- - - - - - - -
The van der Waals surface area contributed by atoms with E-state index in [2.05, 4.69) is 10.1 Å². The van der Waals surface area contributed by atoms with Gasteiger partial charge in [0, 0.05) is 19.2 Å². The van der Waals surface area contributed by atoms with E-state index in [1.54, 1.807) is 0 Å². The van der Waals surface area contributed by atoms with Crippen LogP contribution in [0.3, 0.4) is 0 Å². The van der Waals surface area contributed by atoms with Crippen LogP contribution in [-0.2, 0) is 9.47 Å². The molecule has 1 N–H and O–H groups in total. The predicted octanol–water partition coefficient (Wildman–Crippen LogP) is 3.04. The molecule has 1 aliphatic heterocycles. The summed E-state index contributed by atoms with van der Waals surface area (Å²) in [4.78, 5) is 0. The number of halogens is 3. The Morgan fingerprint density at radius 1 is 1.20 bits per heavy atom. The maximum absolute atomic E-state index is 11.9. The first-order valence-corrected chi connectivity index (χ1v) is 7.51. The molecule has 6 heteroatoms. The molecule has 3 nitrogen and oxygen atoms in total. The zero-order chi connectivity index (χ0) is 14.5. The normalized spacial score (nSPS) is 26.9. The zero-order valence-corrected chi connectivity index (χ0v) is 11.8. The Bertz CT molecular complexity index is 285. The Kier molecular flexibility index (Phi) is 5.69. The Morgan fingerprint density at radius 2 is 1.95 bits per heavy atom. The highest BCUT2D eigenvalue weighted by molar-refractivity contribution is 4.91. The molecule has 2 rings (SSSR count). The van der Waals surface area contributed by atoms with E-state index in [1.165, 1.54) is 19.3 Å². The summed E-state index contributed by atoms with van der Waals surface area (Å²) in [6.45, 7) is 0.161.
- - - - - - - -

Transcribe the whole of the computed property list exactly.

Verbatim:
The van der Waals surface area contributed by atoms with E-state index in [2.05, 4.69) is 10.1 Å². The van der Waals surface area contributed by atoms with Gasteiger partial charge in [0, 0.05) is 19.2 Å². The van der Waals surface area contributed by atoms with E-state index in [1.54, 1.807) is 0 Å². The van der Waals surface area contributed by atoms with Crippen LogP contribution in [0.3, 0.4) is 0 Å². The van der Waals surface area contributed by atoms with Crippen LogP contribution in [-0.2, 0) is 9.47 Å². The molecule has 1 N–H and O–H groups in total. The predicted octanol–water partition coefficient (Wildman–Crippen LogP) is 3.04. The molecule has 1 aliphatic heterocycles. The summed E-state index contributed by atoms with van der Waals surface area (Å²) in [4.78, 5) is 0. The number of halogens is 3. The Morgan fingerprint density at radius 1 is 1.20 bits per heavy atom. The maximum absolute atomic E-state index is 11.9. The first-order valence-corrected chi connectivity index (χ1v) is 7.51. The molecule has 6 heteroatoms. The molecule has 3 nitrogen and oxygen atoms in total. The zero-order chi connectivity index (χ0) is 14.5. The normalized spacial score (nSPS) is 26.9. The zero-order valence-corrected chi connectivity index (χ0v) is 11.8. The Bertz CT molecular complexity index is 285. The Kier molecular flexibility index (Phi) is 5.69. The Morgan fingerprint density at radius 2 is 1.95 bits per heavy atom. The highest BCUT2D eigenvalue weighted by molar-refractivity contribution is 4.91. The molecule has 2 rings (SSSR count). The van der Waals surface area contributed by atoms with E-state index in [1.165, 1.54) is 19.3 Å². The summed E-state index contributed by atoms with van der Waals surface area (Å²) in [6.45, 7) is 0.161.